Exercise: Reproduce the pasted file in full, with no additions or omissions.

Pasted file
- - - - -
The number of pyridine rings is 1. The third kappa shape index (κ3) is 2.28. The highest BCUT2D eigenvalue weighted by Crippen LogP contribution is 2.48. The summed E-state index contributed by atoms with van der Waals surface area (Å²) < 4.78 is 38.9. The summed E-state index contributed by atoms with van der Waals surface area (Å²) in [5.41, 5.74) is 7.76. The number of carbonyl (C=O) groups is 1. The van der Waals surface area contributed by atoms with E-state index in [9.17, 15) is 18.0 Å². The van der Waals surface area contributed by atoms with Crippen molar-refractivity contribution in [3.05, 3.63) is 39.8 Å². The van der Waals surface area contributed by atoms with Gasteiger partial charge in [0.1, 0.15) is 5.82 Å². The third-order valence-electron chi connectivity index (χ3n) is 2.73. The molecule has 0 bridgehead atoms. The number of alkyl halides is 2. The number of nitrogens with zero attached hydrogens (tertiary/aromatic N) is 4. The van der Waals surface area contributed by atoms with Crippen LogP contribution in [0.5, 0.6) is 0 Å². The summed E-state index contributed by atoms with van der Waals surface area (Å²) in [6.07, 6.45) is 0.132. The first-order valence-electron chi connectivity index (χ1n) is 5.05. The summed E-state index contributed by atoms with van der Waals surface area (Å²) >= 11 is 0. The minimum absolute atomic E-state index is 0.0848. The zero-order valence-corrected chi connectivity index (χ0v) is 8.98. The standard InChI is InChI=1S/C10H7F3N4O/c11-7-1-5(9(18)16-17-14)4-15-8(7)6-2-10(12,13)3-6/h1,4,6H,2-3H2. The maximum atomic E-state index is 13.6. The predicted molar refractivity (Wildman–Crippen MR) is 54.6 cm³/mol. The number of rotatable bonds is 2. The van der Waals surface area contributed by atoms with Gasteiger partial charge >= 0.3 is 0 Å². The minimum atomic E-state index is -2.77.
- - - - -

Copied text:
The number of pyridine rings is 1. The third kappa shape index (κ3) is 2.28. The highest BCUT2D eigenvalue weighted by Crippen LogP contribution is 2.48. The summed E-state index contributed by atoms with van der Waals surface area (Å²) < 4.78 is 38.9. The summed E-state index contributed by atoms with van der Waals surface area (Å²) in [5.41, 5.74) is 7.76. The number of carbonyl (C=O) groups is 1. The van der Waals surface area contributed by atoms with E-state index in [9.17, 15) is 18.0 Å². The van der Waals surface area contributed by atoms with Crippen molar-refractivity contribution in [3.05, 3.63) is 39.8 Å². The van der Waals surface area contributed by atoms with Gasteiger partial charge in [0.1, 0.15) is 5.82 Å². The third-order valence-electron chi connectivity index (χ3n) is 2.73. The molecule has 0 bridgehead atoms. The number of alkyl halides is 2. The number of nitrogens with zero attached hydrogens (tertiary/aromatic N) is 4. The van der Waals surface area contributed by atoms with Crippen LogP contribution in [0.5, 0.6) is 0 Å². The summed E-state index contributed by atoms with van der Waals surface area (Å²) in [6.07, 6.45) is 0.132. The first-order valence-electron chi connectivity index (χ1n) is 5.05. The summed E-state index contributed by atoms with van der Waals surface area (Å²) >= 11 is 0. The minimum absolute atomic E-state index is 0.0848. The zero-order valence-corrected chi connectivity index (χ0v) is 8.98. The standard InChI is InChI=1S/C10H7F3N4O/c11-7-1-5(9(18)16-17-14)4-15-8(7)6-2-10(12,13)3-6/h1,4,6H,2-3H2. The maximum atomic E-state index is 13.6. The predicted molar refractivity (Wildman–Crippen MR) is 54.6 cm³/mol. The number of rotatable bonds is 2. The van der Waals surface area contributed by atoms with Gasteiger partial charge >= 0.3 is 0 Å². The minimum atomic E-state index is -2.77.